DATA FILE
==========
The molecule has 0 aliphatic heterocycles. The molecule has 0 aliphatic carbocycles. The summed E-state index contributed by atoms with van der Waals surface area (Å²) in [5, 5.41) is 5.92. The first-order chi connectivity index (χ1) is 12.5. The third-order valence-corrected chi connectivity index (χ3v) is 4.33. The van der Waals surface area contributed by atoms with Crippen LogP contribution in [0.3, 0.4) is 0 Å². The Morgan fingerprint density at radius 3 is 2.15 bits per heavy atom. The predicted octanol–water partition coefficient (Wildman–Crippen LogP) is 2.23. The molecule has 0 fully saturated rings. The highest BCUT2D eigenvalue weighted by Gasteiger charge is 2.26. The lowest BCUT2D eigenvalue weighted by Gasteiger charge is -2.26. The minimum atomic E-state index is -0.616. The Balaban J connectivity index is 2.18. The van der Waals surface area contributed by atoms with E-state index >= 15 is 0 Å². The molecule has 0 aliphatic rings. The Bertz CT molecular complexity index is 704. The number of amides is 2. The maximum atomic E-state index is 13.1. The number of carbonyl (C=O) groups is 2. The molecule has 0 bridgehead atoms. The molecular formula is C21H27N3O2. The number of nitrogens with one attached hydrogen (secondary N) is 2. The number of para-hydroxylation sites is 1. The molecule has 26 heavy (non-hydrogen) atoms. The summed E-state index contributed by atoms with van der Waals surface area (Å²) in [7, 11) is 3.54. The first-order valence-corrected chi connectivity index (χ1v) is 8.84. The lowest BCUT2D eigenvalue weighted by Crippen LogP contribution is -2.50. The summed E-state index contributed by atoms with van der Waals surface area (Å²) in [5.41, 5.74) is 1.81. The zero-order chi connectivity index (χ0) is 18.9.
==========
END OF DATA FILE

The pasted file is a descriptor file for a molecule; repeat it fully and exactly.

The molecule has 0 aliphatic heterocycles. The molecule has 0 aliphatic carbocycles. The summed E-state index contributed by atoms with van der Waals surface area (Å²) in [5, 5.41) is 5.92. The first-order chi connectivity index (χ1) is 12.5. The third-order valence-corrected chi connectivity index (χ3v) is 4.33. The van der Waals surface area contributed by atoms with Crippen LogP contribution in [0.3, 0.4) is 0 Å². The Morgan fingerprint density at radius 3 is 2.15 bits per heavy atom. The predicted octanol–water partition coefficient (Wildman–Crippen LogP) is 2.23. The molecule has 0 fully saturated rings. The highest BCUT2D eigenvalue weighted by Gasteiger charge is 2.26. The lowest BCUT2D eigenvalue weighted by Gasteiger charge is -2.26. The minimum atomic E-state index is -0.616. The Balaban J connectivity index is 2.18. The van der Waals surface area contributed by atoms with E-state index >= 15 is 0 Å². The molecule has 0 aliphatic rings. The Bertz CT molecular complexity index is 704. The number of amides is 2. The maximum atomic E-state index is 13.1. The number of carbonyl (C=O) groups is 2. The molecule has 0 bridgehead atoms. The molecular formula is C21H27N3O2. The number of nitrogens with one attached hydrogen (secondary N) is 2. The number of para-hydroxylation sites is 1. The molecule has 26 heavy (non-hydrogen) atoms. The summed E-state index contributed by atoms with van der Waals surface area (Å²) in [7, 11) is 3.54. The first-order valence-corrected chi connectivity index (χ1v) is 8.84. The lowest BCUT2D eigenvalue weighted by Crippen LogP contribution is -2.50. The summed E-state index contributed by atoms with van der Waals surface area (Å²) in [5.41, 5.74) is 1.81. The zero-order chi connectivity index (χ0) is 18.9.